The first half of the missions are solo-able by most endgame players. For example, one mission requires you to take out six special monsters, each of whom can only be damaged by a certain method (black magic, white magic, blunt, slashing, piercing, and ranged attack). If you're proficient in many jobs, you can solo this mission, but otherwise, you'll probably need some help. After that mission, though, there's no more soloing. You'll need the power of a full party to get through the two final battles, and you might need a guide to help you collect the key items. For this career White Mage, I actually had a lot of fun doing both the solo and the group missions. Even having failed each of the final two battles once before successfully completing them, I was pleased with what I saw. This expansion felt right. It was right-sized, and it was enjoyable. And the reward, double-augmented leg gear (movement speed +8% anyone?), is certainly cause to finish the expansion as well.

Graphically, the cut scenes are still limited by the game's engine and resolution, but the direction of the cut scenes is still excellent, and they pushed the graphics to the limit for the final cut scene, wherein we see things happen on an incredibly large scale. On the musical front, Naoshi Mizuta composed two or three new songs for this expansion, just like the others. Yet again, the most memorable piece is the new final battle music. Here, for the final battle "Project Shantottification," the music sounds truly epic. Like a John Williams Star Wars piece, in fact. I was shocked by how absolutely different this song sounds from everything else in the game. Well done, Mizuta-san!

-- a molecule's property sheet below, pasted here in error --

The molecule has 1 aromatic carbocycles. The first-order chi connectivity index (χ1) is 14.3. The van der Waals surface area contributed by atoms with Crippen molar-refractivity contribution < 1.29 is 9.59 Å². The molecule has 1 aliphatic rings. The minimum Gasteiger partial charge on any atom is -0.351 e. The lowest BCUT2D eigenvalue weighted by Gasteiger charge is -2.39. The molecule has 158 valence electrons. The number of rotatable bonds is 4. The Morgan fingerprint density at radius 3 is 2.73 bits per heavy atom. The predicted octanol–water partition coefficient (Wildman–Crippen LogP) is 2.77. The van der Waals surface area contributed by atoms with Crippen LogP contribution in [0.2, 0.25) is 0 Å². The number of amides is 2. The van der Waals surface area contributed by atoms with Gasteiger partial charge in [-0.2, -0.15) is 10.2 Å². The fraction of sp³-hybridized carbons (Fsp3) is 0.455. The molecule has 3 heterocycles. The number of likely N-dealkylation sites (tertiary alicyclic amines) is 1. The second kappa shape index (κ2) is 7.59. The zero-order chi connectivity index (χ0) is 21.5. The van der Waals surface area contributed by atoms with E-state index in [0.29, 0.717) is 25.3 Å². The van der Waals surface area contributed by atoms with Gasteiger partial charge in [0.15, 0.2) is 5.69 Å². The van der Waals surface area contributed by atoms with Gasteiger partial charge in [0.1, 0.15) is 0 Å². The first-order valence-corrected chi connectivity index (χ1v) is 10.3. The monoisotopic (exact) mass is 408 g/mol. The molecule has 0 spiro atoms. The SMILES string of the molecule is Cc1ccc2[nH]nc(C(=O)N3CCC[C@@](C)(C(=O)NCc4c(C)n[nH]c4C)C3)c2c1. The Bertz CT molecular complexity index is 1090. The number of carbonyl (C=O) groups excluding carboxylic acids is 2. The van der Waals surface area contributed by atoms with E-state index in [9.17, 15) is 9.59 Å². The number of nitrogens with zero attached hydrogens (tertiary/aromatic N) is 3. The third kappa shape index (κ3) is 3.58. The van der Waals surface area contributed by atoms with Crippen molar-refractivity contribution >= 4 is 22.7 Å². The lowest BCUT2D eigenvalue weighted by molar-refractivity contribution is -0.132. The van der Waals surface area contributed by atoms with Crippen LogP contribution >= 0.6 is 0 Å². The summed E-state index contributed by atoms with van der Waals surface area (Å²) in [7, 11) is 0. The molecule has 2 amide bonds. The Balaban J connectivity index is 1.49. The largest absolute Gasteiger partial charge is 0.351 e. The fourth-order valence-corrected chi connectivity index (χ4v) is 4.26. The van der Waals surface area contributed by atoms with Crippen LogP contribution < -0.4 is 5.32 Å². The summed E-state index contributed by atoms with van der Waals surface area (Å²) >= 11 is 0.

With a walkthrough and some talented friends, endgame players might be able to finish this expansion in 12 hours. Everyone else should expect to commit at least 20 hours to this expansion. I myself clocked roughly 30 hours in completing it, and I enjoyed the whole thing. Unlike the other add-ons, I'd say this one is well worth the $10 you spend to access the content. Maybe it's high time to log back in and give Final Fantasy XI one more go before XIV comes and steals the remainder of our free time.


© 2002-2009 Square Enix. All rights reserved.